Student wins scholarship for research into recycling used glass from buildings

By Maria Cook

January 9, 2024

a black and white photograph showcasing a close-up of a thin, undulating piece of glass, creating a smooth wave-like form.
a black and white photograph showing a series of rectangular glass blocks arranged in a staggered, ascending pattern

Master of Architecture thesis student Derek Clouâtre has received the Vanbots Construction and Ferguson-Neudorf Glass Scholarship in Recycling for his research into the re-use of glass from building renovations and demolition.


“Glass is widely identified as one of the least sustainable materials in contemporary building practices, yet we continue to incorporate vast expanses of glass in our design projects, with little thought or regard for the material’s reuse at a structure’s end of life,” says Clouâtre.


“Not only are apertures and insulated glass units some of the building envelope’s hardest points to control thermally, but the production of glass and windows is one of the single worst generators of greenhouse gas emissions of today’s most common construction materials,” he adds.


The $800 scholarship is awarded annually to an outstanding graduate student pursuing research in the field of recycling building construction materials, with a preference for work in glass and glazing units.

a black and white composition displaying a collection of six different transparent glass sculptures

Clouâtre’s thesis, [Re]Shaping Transparencies, focuses on the potential of upcycling or downcycling float glass, the typical glass found in most glazing systems. The goal is to uncover diversion strategies for used glazing units and glass offcuts, ultimately keeping these materials out of landfill sites.


His thesis advisor is Associate Professor Lisa Moffitt.


Clouâtre’s research includes exploring the properties of kiln-formed glass and creating collages that probe how composition and layered transparencies can generate intellectually stimulating environments.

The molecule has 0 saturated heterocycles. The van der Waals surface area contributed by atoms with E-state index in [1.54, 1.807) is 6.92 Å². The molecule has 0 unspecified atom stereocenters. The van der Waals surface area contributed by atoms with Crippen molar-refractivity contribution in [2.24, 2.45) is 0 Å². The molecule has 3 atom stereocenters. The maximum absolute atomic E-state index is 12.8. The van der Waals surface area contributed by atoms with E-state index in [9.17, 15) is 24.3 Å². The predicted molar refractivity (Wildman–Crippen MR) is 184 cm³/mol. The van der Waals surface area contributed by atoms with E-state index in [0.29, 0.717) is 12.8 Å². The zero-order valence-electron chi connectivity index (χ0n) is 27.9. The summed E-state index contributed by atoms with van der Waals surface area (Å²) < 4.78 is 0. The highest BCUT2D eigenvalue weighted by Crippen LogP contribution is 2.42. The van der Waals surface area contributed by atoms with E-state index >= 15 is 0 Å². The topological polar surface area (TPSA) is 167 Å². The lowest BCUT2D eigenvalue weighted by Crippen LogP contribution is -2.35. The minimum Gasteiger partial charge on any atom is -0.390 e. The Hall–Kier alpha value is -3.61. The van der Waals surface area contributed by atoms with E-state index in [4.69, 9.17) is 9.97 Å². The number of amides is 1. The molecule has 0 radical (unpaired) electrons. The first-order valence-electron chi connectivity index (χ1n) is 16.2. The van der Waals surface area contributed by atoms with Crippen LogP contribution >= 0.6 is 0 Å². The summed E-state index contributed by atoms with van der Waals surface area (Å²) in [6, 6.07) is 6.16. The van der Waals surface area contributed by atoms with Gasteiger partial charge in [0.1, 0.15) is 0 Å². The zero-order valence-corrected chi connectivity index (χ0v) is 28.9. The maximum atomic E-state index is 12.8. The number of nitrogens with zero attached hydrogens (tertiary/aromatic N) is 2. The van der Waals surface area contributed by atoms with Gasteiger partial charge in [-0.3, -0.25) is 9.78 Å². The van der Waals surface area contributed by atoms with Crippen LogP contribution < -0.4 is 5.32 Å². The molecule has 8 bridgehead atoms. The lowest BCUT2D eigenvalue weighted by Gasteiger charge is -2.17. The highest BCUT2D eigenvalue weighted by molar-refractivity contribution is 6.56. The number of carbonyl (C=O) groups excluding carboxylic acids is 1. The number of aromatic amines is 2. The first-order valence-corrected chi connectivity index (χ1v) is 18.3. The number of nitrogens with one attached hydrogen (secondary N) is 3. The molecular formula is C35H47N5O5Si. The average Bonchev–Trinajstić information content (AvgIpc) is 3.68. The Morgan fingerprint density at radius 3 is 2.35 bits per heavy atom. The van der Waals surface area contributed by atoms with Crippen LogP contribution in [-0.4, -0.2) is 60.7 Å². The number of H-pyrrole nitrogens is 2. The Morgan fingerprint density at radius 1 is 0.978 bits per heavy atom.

He will also make two glass installations for his thesis project. A model-scale exterior installation will propose ideas for developing unconditioned transition spaces between temperate exteriors and conditioned interiors. A human-scale interior installation will communicate the optical and translucent properties of kiln-formed glass while also bringing attention to the environmental implications of glass production and waste creation.


“The work is situated in relation to a wider body of contemporary glasswork, sitting somewhere between artistic glass, architectural glass, and functional glazing systems,” he says.

a sleek, modern glass object with an oval cutout in the center
bent glass forming an arch on top of a cylindrical metal base
a black and white photograph showing a series of upright, curved glass sheets placed in a row, creating a repetitive, wavelike pattern.

The scholarship was announced by the Dean of Graduate Studies and Research upon the recommendation of the Dean of the Faculty of Engineering and Design.


Vanbots Construction Corporation and Ferguson-Neudorf Glass Inc. endowed the award in 2006. It stems from work performed on the Bank of Canada during the Exterior Glazing System Remediation Project which involved a large amount of glass and other building fenestration material being removed without a suitable recycling application available for these materials.